reflections on how to approach another three decades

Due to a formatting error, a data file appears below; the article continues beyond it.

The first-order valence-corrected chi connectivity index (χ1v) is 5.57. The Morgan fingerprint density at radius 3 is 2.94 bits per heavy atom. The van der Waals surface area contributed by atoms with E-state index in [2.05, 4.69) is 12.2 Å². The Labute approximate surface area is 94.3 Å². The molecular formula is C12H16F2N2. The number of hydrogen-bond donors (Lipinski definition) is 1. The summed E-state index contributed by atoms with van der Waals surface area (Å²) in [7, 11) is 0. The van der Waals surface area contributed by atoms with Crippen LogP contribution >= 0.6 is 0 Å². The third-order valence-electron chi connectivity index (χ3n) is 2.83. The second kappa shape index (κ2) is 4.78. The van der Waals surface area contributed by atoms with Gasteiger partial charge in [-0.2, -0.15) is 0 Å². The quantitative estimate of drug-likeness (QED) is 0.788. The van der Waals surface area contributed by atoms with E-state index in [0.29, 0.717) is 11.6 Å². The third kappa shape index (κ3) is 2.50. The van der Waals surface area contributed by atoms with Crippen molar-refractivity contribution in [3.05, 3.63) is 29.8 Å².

I'm about to turn thirty. This generally puts people in a pensive mood, folds their thoughts to a reflective bent and, soon, questions about the self, the future and other insecurities arise. But this is not a strange state of mind for me. Trained in philosophy, I'm used to constantly checking myself, forcing myself to face situations in a deeper sense and trying to understand what's beyond the particular in those interactions to perhaps gleam some partial truths that I can live by. And so today, instead of turning inward, I'll do the opposite, turn outward, and share some of the things I've come to believe are key for living a life that has both the certainty that a stability of character brings along with the ability to continue to evolve - intellectually, emotionally, spiritually - in the face of the world and your relative position to and in it. I want to emphasize that I don't mean this in the universal, omniscient way that advice is often given in; I'm feel far too unqualified to do that. Rather, I'd equate it more to weathered signposts along a lonely, sun-baked highway that give someone unfamiliar with the territory a rough idea of where some sort of civilization can be found. "I don't know." There's something that feels inherently frail about saying - or worse - admitting this. Not only to someone else, but to ourselves. I would argue that that feeling of weakness has cultural roots and it is possible to overcome it with the understanding that not knowing is one of the most exciting things possible: it is the start of learning and inquiry about the world around you leading you down a path of greater understanding. And I don't mean this in some mystical sort of way but in that concrete manner where one can make a difficult decision based on thought processes that involve, as best we can define it, the real world. And, more importantly, it allows you to arm yourself with the conviction necessary to take responsibility for a bad decision and allow yourself the uncomfortable luxury of changing your mind. Do it for yourself. There are two types of rewards: intrinsic and extrinsic. The latter are things like money, fame, prestige, status, approval... the list goes on. And in the moment, they feel great. They affirm your hard work in the eyes and hand-claps of others. Unfortunately, all that affirmation will mean nothing if what you are doing is what you'd like to like, which are the type of things that one is generally led to when only striving for extrinsic rewards. Ultimately, these things are distractions - artefacts of our societies' obsession with productivity rather than presence of mind. Instead, aim to be thrilled about what you do when you get up in the morning; gratified and fulfilled before you go to bed at night. The deeper rewards, the self-fueled sense of accomplishment, the personal growth, etc., truly make life worth living day to day. In the face of adversity, only these things will carry you through with dignity and poise and only then will you truly understand that you cannot ever lose regardless of the hand life proverbially deals you: you can only succeed or learn more. Open yourself to and for others. It is infinitely easier to be a critic than celebrator. Whether its nature or nurture, it seems so easy for us to respond to a situation with negativity and how it could have been better. But there's a difference between true constructive criticism and tear-down criticism or frivolous praise. Take the time to remember that every exchange, with a person, a cultural artifact, a work of art, or a beginner's failed attempt, is a chance to understand and be understood in terms of who we believe ourselves to be and what we see as our place in the world. So take the time, then, to be generous - but not frivolous - with your words, your compliments, giving credit, and helping others with your expertise, and, therefore, your time. Create quiet moments. The human brain is a mysterious thing - for now. But one of the things we do know is that unconscious processing is an extremely important thing for the brain in terms of health, rest, problem solving, and the flow of creative ideas. So take the time to build moments of unproductive stillness into your day: go for a destinationless bike ride, daydream, allow yourself to be bored waiting for the bus, meditate, whatever it takes. Stop tackling life for a bit, ordering your mind to specific tasks, and let your mental problems shatter like a vase falling from a table might. You never know what new thoughts will arise as you look at the broken pieces on the floor through the eyes of unconscious experience. Sleep and exercise. I so often hear, around me, people bragging about how little sleep they got the night before. Bullshit, I say. Sleep affects our every waking moment. It dictates our social rhythms. It mediates our negative moods. What you're really saying to me, when you wear your lack of sleep as a badge of honour, is that you have a profound failure in your own self-respect and priorities. To hell with all the studies proving the benefits of sleep and ask yourself this: what could possibly be more important than your health and sanity? As for exercise - we all already know the score on that so I won't even bother mentioning it. "Expect anything worthwhile to take a long time." - D. Millman We live in a society that is enamoured with success and immediacy. I'm not sure how we got here: as recently as the Renaissance, people truly appreciated the process of and mastery itself as we can see in its appreciation of some of history's most prolific ploymaths. Today, however, we are slaves to the cult of the amateur and the myth that the bud, once planted, will overnight burst into the flower. We are uninterested in the process in-between, the gradual blossoming, in all its tedious manifestations. Somehow, we have forgotten that it is in that tedious process where all the real magic unfolds in the making of one's character. So when you start something worthwhile, be prepared to fight on all sides, but especially with time, for, as in all things, it is your greatest enemy and your best asset. Temet nosce. Most will know this aphorism from The Matrix; some from when their studies brushed with an introduction to philosophy. Either way, it holds: "know thyself." You are the custodian of your own integrity. Life is a struggle between who you are and who you wish to be. The first you may not have had control over; it may be the product of your environment, culture, whatever. But the second, you are the designer of. Listen to others, but, ultimately, gladly accept the responsibility for who you want to be and then strive to live as close to that model as possible. One day, you'll wake up and have the realization that the target must move, if you are to continue evolving, because you are now the person you wanted to be.